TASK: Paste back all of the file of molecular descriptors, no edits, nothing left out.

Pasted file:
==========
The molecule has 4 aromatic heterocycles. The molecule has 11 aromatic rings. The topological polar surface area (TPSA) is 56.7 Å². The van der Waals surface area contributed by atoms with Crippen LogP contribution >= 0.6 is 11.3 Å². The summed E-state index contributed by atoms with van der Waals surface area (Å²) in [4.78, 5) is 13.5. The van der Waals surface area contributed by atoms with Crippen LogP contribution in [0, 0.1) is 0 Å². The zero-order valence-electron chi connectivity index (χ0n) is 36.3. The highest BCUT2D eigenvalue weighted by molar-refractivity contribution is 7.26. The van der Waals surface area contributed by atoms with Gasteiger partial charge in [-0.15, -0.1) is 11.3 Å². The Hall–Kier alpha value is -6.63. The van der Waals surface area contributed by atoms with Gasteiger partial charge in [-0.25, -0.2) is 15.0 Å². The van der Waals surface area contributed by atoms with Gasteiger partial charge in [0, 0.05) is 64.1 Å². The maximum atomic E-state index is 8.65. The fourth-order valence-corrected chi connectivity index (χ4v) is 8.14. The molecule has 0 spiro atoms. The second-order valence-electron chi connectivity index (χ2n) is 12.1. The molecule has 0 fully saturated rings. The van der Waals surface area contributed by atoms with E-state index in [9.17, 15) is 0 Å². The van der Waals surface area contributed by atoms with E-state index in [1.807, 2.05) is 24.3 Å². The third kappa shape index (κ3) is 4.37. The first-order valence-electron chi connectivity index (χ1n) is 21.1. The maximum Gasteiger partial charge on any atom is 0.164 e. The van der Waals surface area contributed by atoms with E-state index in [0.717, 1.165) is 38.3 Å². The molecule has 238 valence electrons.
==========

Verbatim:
The molecule has 4 aromatic heterocycles. The molecule has 11 aromatic rings. The topological polar surface area (TPSA) is 56.7 Å². The van der Waals surface area contributed by atoms with Crippen LogP contribution >= 0.6 is 11.3 Å². The summed E-state index contributed by atoms with van der Waals surface area (Å²) in [4.78, 5) is 13.5. The van der Waals surface area contributed by atoms with Crippen LogP contribution in [0, 0.1) is 0 Å². The zero-order valence-electron chi connectivity index (χ0n) is 36.3. The highest BCUT2D eigenvalue weighted by molar-refractivity contribution is 7.26. The van der Waals surface area contributed by atoms with Gasteiger partial charge in [-0.15, -0.1) is 11.3 Å². The Hall–Kier alpha value is -6.63. The van der Waals surface area contributed by atoms with Gasteiger partial charge in [-0.25, -0.2) is 15.0 Å². The van der Waals surface area contributed by atoms with Gasteiger partial charge in [0, 0.05) is 64.1 Å². The maximum atomic E-state index is 8.65. The fourth-order valence-corrected chi connectivity index (χ4v) is 8.14. The molecule has 0 spiro atoms. The second-order valence-electron chi connectivity index (χ2n) is 12.1. The molecule has 0 fully saturated rings. The van der Waals surface area contributed by atoms with E-state index in [9.17, 15) is 0 Å². The van der Waals surface area contributed by atoms with E-state index in [1.807, 2.05) is 24.3 Å². The third kappa shape index (κ3) is 4.37. The first-order valence-electron chi connectivity index (χ1n) is 21.1. The maximum Gasteiger partial charge on any atom is 0.164 e. The van der Waals surface area contributed by atoms with E-state index in [0.717, 1.165) is 38.3 Å². The molecule has 238 valence electrons.